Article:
• Ola says:

    As PP alludes to, I read Steve O's initial statement as more dissing of reviewers (a la panels filled with riff raff). It's demeaning to imply that the reason reviewers don't fund "blue sky" stuff is that it takes more effort to understand. Oooh it makes my ickle weviewer bwain all hurwty. That blue sky shittio doesn't get funded because we know it's a pile of arse!

  • Pinko Punko says:

    He's creating a straw man. It is true that I think some reviewers are reflexive about this stuff, but I also think panels do go for "this is super interesting, we have no idea how this works, here is how we are going to attack the problem. First, we will examine the relationship between x and y [SEKRIT HYPOTHESIS IN THERE], second, by analogy to z system, we will determine..[WOW, ALMOST A SERIES OF HYPOTHESES TESTED IN PARALLEL- POSSIBLE MODELS THAT EXPERIMENTS WILL DISTINGUISH BETWEEN].

    More about #riffraff because he's seemingly implying that the system as it is now wouldn't recognize this- and he's doing it with no evidence, or worse, he's dealing in anecdata.

  • Jonathan Badger says:

    I guess I don't work in a subfield where hypothesis-driven research is a tyrant. If anything, I hear complaints from the greybeards that there isn't *enough* hypothesis-driven research in the modern age and that the current model is basically to collect a lot of data and try to come up with an explanation afterwords.

  • dsks says:

    A) as others have explained, this just seems like a cynical addendum to the fund-people-not-projects dross

    B) We've been in circles about this before, but hypothesis testing isn't some government-sponsored pedantry designed to trip up and constrain the visionaries and geniuses among us. It is an approach that, by demanding a prediction before the experiment, allows for more vigorous assessment of the results obtained thereafter. One can argue Baysian vs frequentist approaches, or the merits and flaws of falsificationism, but a prediction is necessary, as is an appropriately designed statistical analysis for testing the results. Not because this will set the answer in deductive stone - that's impossible in this racket - but simply because this adds considerably greater strength to the likelihood the answer is meaningful.

  • Philapodia says:

    Steve McKnight posted another essay at ASBMB and this phrase struck me:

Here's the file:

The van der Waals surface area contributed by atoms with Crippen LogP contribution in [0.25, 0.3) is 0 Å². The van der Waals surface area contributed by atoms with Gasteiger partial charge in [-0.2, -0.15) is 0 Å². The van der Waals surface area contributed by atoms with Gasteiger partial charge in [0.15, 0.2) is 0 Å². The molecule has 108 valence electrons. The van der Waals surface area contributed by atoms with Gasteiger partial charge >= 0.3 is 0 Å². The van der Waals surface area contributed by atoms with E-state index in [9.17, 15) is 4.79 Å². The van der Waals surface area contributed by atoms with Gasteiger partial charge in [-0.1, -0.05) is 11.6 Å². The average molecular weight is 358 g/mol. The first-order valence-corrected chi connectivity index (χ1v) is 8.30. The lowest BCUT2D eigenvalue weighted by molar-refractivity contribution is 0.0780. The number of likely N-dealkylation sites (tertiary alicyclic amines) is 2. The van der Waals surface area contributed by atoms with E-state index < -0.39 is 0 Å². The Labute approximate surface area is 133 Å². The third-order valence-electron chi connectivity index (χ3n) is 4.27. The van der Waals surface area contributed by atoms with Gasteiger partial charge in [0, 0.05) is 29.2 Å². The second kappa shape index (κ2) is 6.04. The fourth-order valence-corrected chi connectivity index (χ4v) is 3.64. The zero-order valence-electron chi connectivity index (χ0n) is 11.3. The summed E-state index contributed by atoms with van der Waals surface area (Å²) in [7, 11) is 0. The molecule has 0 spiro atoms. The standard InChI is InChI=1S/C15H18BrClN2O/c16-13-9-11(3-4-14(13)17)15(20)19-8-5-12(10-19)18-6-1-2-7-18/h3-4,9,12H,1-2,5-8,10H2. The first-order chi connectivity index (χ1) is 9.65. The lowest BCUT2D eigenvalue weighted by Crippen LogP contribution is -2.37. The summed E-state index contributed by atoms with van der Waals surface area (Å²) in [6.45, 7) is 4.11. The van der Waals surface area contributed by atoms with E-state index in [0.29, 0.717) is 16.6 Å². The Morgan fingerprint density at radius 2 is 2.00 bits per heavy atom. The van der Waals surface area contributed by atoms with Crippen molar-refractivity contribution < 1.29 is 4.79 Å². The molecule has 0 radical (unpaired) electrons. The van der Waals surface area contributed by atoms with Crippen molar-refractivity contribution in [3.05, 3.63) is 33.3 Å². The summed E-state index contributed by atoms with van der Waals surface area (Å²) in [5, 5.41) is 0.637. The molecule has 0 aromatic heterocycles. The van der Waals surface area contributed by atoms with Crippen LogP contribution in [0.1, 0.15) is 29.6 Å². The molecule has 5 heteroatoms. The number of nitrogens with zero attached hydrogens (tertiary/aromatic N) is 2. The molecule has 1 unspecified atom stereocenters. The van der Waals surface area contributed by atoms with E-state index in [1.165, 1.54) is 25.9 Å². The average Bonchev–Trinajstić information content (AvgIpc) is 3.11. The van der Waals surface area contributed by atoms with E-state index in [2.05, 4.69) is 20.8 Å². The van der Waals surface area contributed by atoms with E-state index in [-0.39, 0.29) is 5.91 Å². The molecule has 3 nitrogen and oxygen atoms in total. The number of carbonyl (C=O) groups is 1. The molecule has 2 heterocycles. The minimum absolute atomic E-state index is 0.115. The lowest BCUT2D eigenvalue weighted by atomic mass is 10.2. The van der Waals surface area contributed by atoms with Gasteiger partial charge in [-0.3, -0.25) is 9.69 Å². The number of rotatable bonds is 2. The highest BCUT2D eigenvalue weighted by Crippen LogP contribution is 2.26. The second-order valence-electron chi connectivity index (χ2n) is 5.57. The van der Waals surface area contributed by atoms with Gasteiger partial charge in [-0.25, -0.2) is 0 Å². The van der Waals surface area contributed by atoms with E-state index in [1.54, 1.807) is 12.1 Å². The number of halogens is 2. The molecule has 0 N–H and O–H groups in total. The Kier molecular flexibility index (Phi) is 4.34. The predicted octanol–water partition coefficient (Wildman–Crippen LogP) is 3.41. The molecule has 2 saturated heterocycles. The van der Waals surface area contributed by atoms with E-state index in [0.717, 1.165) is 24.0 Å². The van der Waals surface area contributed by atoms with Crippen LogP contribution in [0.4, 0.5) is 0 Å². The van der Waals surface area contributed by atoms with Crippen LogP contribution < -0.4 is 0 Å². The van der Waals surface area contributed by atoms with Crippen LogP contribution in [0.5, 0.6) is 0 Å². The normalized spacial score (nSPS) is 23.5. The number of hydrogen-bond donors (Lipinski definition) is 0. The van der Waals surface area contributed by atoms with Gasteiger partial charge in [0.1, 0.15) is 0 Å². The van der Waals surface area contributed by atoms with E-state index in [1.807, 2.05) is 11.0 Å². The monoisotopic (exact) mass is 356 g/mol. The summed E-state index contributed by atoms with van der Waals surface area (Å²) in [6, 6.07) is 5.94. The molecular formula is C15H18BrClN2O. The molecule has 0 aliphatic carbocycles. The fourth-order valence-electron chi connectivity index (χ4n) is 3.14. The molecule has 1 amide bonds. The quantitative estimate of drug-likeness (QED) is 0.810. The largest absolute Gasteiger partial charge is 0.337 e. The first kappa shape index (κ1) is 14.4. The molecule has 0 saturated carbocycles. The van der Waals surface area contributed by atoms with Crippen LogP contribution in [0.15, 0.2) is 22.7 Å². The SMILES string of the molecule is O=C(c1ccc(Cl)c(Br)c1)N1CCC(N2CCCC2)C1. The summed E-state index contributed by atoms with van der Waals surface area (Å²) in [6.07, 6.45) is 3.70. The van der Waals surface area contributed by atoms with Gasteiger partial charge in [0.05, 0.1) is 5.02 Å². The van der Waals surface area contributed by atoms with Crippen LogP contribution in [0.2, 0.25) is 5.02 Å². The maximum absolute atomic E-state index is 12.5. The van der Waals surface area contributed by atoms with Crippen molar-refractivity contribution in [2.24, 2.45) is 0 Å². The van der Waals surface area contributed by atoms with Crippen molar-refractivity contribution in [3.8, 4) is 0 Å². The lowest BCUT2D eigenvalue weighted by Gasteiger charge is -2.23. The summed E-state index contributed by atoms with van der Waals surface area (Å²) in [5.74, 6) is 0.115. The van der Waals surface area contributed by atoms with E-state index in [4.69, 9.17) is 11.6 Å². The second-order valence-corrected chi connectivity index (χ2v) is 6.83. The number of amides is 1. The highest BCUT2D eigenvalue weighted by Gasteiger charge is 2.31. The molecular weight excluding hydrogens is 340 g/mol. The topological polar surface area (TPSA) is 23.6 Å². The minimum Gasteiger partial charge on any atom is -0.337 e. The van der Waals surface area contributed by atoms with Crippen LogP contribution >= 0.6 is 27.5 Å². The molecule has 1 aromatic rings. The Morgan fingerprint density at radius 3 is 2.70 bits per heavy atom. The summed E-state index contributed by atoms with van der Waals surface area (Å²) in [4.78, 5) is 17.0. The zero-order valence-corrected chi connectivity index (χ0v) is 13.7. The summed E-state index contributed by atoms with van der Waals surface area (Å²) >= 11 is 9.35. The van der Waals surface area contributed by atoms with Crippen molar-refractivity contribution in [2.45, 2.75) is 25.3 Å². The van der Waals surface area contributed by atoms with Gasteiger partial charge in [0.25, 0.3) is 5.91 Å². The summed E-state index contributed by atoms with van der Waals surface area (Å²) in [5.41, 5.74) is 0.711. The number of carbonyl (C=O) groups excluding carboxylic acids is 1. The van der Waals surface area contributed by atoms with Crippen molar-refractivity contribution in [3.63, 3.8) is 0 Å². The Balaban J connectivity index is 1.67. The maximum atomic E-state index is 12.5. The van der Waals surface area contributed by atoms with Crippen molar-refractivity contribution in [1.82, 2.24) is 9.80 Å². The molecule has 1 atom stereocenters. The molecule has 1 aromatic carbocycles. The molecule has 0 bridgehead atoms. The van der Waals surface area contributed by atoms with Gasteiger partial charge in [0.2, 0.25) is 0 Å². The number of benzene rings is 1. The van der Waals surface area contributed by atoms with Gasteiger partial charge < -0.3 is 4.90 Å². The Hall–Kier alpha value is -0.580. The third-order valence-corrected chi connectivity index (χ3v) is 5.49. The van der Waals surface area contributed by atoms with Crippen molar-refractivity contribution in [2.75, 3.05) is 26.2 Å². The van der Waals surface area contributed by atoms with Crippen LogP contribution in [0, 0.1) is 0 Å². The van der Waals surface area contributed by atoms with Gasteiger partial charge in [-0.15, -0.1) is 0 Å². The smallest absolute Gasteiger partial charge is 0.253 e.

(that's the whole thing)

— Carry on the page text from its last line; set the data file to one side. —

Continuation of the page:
"A worthy project should either question our existing assumptions or propose an uncharted pathway directed toward an unexplained biological phenomenon."

    Is this really all that is worthy for funding? Is fleshing out understanding a system not a worthy project to fund? Using this mindset, you could never fulfill the second part of the NIH mission "NIH’s mission is to seek fundamental knowledge about the nature and behavior of living systems and the application of that knowledge to enhance health, lengthen life, and reduce illness and disability."

    The NSF Mission statement is "To promote the progress of science; to advance the national health, prosperity, and welfare; to secure the national defense...."

    It seems that Jedi Council types in positions of power need to be reminded of the end goals of funding agencies they complain about is ACTUALLY TRY to improve life for US citizens, not following whatever glittery rainbow catches your fancy. If you can't frame your research into some sort of compelling health/improvement of the human condition context, are you really that good of a scientist?

    http://www.asbmb.org/asbmbtoday/201601/PresidentsMessage/

  • drugmonkey says:

    Speaking of "questioning assumptions", McKnight.....

  • Jonathan says:

    @philapodia - yes, that's true for federally funded research, but if you're funded by the Special Floppy Ears Foundation For Bunny Hopping Research there needn't be any payoff beyond discovering that bunnies suck compared to cats.

  • drugmonkey says:

    Hmm vertically ascending.....bunnies. Vertical ascent......bunnies. Tennis look.

  • john says:

    When we questioned the published assumptions of Dr. McKnight, he threatened revenge. So we can question existing assumptions, as long as they are not held by Professor McKnight. He should clarify this in his letter.

  • Philapodia says:

    @Johnathan

    Agreed, although he's been exclusively talking about how federal funding agencies suck so we have to assume he's not talking about the BunnyHopping Foundation...

  • jmz4 says:

    "A worthy project should either question our existing assumptions or propose an uncharted pathway directed toward an unexplained biological phenomenon."
    -Ha, spoken like true PI. Plan and execute, obviously everything will go exactly as my brilliant brain has predicted it...

    Ironically, all the research that his RNA granule work is predicated on would be deemed "unworthy" by him. Why spend all that time and money tracking down what those little RNAs do in flys and worms, that's not directed towards unexplained biological phenomena?

    You can only call something "unexplained" relative to a threshold of certainty. The more certainty we build through incremental work, the more it highlights the interesting unexplored aspects of biology. Arguing that one is more important than the other, or more deserving of funding, is idiocy.

Leave a Reply